Personally, I hold a large batch of Structural Growth companies[3] in my portfolio; with TSMC being one of them.

However, will I buy them now? Especially when there is a 15% jump in the stock price? I will probably wait a while as the semiconductor industry tends to be very volatile. If you have a lot of idle cash, it might be opportune time to buy TSMC’s stocks as Intel possibly outsourcing to TSMC is positive news (read part 1 of the analysis for more information)[4]. This could possibly drive growth for TSMC in the future.

So, depending on the equity you have on hand, you could choose to buy a lot now or buy some now and buy the rest when the price of TSMC drops. Please note that this is my own view and not investment advice. You should seek professional investment advice before deciding if you want to invest.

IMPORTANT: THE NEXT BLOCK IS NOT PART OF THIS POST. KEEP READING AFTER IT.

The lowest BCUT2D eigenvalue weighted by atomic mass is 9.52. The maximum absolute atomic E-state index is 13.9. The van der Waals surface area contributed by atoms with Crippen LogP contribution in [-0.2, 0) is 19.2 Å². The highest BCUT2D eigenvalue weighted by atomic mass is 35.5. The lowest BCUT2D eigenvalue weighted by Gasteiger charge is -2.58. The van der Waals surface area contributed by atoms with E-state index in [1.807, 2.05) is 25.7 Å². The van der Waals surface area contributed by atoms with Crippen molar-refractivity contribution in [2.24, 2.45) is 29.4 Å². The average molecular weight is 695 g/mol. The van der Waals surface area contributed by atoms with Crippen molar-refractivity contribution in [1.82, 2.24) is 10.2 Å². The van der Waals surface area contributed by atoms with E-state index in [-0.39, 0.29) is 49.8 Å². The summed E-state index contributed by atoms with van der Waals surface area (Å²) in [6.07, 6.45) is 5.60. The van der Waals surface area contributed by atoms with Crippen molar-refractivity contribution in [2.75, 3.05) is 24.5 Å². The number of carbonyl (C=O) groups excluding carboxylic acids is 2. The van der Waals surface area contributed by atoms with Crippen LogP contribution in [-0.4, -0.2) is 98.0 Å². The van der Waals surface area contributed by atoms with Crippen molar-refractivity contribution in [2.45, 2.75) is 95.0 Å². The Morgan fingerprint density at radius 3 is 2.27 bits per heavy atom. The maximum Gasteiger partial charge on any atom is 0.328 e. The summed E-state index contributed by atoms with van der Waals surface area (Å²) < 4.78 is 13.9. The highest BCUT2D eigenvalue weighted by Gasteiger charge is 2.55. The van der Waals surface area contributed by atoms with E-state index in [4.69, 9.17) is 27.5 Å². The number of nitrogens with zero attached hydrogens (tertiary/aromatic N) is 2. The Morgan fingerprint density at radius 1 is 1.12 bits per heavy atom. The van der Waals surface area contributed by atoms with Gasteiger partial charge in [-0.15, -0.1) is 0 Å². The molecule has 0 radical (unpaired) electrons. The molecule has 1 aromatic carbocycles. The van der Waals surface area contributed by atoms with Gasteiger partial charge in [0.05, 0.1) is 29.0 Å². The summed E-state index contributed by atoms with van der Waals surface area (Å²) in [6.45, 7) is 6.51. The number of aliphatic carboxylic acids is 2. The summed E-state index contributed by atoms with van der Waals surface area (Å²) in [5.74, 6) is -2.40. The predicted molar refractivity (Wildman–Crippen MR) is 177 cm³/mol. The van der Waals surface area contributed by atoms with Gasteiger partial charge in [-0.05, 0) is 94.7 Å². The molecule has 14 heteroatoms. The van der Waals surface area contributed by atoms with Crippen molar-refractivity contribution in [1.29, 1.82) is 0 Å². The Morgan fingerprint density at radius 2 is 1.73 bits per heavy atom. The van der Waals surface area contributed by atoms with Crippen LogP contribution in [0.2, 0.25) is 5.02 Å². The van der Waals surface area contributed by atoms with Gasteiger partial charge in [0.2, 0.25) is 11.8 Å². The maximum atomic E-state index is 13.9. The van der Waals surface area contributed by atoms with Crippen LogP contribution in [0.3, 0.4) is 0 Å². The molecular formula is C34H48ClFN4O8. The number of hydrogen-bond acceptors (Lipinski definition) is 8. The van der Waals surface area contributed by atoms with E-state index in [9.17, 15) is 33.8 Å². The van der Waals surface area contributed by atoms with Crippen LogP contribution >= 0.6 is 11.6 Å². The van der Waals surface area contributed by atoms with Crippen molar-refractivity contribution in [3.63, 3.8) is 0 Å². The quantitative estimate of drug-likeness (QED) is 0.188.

[1] Price Earnings Growth Ratio (PEG ratio): (Price/Earnings per share [EPS])/EPS Growth. It factors in both the stock’s value and the company’s expected earnings growth.

[2] Internet of Things (I-o-T): A system of interrelated devices machines and more with unique identifiers that allow them to transfer data without the direct interaction. If you want to read more, you can stop by: Internet of things (IoT)

[3] Structural growth companies: They are disruptors within their own industry and are only sentimentally weakened during a recession. Hence, they can rebound fast during a recession and grow faster than their peers in the same industry.

[4] This was shared in part 1 of the TSMC analysis: Will TSMC Be a Semiconductor Chip Winner?